Variety was exerted significant (P<0.05) influence on pod length of hot pepper plant in 2006, the maximum pod length (8.04 cm) was receded at Mareko Fana while the minimum pod length (4.857 cm) was recorded at local variety. In the second cropping season (2007), higher pod length (8.72 cm) was attained in Melka Awaze but significantly did not differ when compared to Mareko Fana variety. On the other hand, significantly lower pod length (7.3 cm) was achieved at local variety (Table 2).
|S/N||Variety||50% DF||Mean||50% DM||Mean||PL(cm)||Mean||PD(cm)||Mean|
Table 2. Varietal effect on 50%DF, DM, PL & PD of pepper (L/Adiabo site).
The varietal effect on 50% DF, DM & PL of pepper on L/ Adiabo site are listed below also (Table 2).
Plant height (Pht)
The plant height had significant influence (P<0.05) due to the varietal effect in both cropping seasons at Tselemti site (Table 3). Melka Awaze was recorded the highest plant height (74 cm) in 2006. While the lowest plant height (58.13 cm) was recorded at local variety the same year. Similarly, in 2007 significantly higher plant height (72.72 cm) was recorded at Melka Awaze; whereas, significantly lower value (60.83 cm) was recorded at local variety (Table 3).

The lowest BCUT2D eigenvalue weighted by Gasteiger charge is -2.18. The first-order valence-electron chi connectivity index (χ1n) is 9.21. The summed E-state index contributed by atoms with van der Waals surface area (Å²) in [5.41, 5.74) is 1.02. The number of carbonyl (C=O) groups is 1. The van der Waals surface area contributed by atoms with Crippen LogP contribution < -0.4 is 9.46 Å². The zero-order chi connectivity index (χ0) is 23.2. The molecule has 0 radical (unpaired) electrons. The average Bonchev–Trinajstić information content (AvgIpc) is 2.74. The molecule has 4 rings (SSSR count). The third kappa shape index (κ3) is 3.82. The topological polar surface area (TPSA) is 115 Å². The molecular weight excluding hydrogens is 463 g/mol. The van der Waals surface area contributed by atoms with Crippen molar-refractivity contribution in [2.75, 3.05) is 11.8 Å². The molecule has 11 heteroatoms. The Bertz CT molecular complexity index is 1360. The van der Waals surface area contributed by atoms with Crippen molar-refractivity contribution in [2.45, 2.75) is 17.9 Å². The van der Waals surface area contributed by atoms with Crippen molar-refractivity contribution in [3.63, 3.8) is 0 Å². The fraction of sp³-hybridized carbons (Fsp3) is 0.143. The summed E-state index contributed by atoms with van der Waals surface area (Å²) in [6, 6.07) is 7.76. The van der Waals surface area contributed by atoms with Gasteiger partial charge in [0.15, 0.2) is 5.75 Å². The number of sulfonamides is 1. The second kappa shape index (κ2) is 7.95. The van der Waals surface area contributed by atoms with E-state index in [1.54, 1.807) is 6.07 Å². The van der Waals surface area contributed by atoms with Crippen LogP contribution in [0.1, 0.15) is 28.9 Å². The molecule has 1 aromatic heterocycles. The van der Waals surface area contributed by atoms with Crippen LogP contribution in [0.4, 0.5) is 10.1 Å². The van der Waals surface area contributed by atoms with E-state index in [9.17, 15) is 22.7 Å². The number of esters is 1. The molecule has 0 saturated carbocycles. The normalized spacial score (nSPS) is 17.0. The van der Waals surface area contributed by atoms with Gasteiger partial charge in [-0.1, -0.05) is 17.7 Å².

Table 3. Varietal effect on PD, No.p/pt, Pht & marketable yield of pepper (Tselemti site).
Pod diameter (PD)
Table 2 also evidenced the availability of data regarding pod diameter was significantly (P<0.05) affected by varietal difference in 2007; higher pod diameter (2.135 cm) was recorded at Mareko Fana while slightly lower fruit diameter (1.602 cm) was recorded at Melka Shote variety (Table 3).
Variety was exerted significant (P<0.05) influence on marketable yield of hot pepper plant in 2006 & 2007. In 2006, the maximum marketable yield (99.59 q ha-1) was achieved in Mareko Fana whereas the minimum marketable yield (53.88q ha-1) was achieved in Melka Awaze. In 2007, even if variety had no any influenced on marketable yield slightly higher (161.7 q ha-1) and lower (131.2 q ha-1) value was achieved using Mareko Fana and local varieties respectively (Table 3).
The varietal effect on No.p/pt, Pht & Market Yield of pepper on L/Adiabo site are listed below in (Table 4).
|S/N||Variety||No.p/pt.||Mean||Pht (cm)||Mean||MY (Ql/ha)||Mean|
Table 4. Varietal effect on No.p/pt, Pht & Market Yield of pepper (L/Adiabo site).
This study which is aimed to ascertaining best performing hot pepper varieties [10,11] in north western zone was performed with irrigation for two successive cropping seasons. Variety exerted significant difference on saleable, unmarketable and overall yield in 2006 cropping season; however, it did not show any significant influence in the second season (2007). The two year mean result revealed that highest marketable yield, was produced from Mareko Fana. Therefore, Mareko Fana was well performed and better to recommend for production by growers in the study area.